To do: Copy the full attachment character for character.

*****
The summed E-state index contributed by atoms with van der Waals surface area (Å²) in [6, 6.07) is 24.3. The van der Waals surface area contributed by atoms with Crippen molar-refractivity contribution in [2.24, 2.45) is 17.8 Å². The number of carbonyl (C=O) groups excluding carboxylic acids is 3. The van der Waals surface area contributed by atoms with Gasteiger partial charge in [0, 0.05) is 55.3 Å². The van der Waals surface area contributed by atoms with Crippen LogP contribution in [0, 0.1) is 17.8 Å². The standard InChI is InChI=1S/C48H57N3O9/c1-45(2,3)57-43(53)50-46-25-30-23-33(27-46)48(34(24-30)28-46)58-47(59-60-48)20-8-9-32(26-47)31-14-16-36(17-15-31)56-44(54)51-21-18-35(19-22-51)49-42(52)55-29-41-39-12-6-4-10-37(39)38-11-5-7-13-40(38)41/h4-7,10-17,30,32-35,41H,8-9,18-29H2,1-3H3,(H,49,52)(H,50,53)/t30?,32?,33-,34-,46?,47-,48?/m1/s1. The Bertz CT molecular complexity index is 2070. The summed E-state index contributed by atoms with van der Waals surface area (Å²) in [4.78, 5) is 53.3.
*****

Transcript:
The summed E-state index contributed by atoms with van der Waals surface area (Å²) in [6, 6.07) is 24.3. The van der Waals surface area contributed by atoms with Crippen molar-refractivity contribution in [2.24, 2.45) is 17.8 Å². The number of carbonyl (C=O) groups excluding carboxylic acids is 3. The van der Waals surface area contributed by atoms with Gasteiger partial charge in [0, 0.05) is 55.3 Å². The van der Waals surface area contributed by atoms with Crippen LogP contribution in [0, 0.1) is 17.8 Å². The standard InChI is InChI=1S/C48H57N3O9/c1-45(2,3)57-43(53)50-46-25-30-23-33(27-46)48(34(24-30)28-46)58-47(59-60-48)20-8-9-32(26-47)31-14-16-36(17-15-31)56-44(54)51-21-18-35(19-22-51)49-42(52)55-29-41-39-12-6-4-10-37(39)38-11-5-7-13-40(38)41/h4-7,10-17,30,32-35,41H,8-9,18-29H2,1-3H3,(H,49,52)(H,50,53)/t30?,32?,33-,34-,46?,47-,48?/m1/s1. The Bertz CT molecular complexity index is 2070. The summed E-state index contributed by atoms with van der Waals surface area (Å²) in [4.78, 5) is 53.3.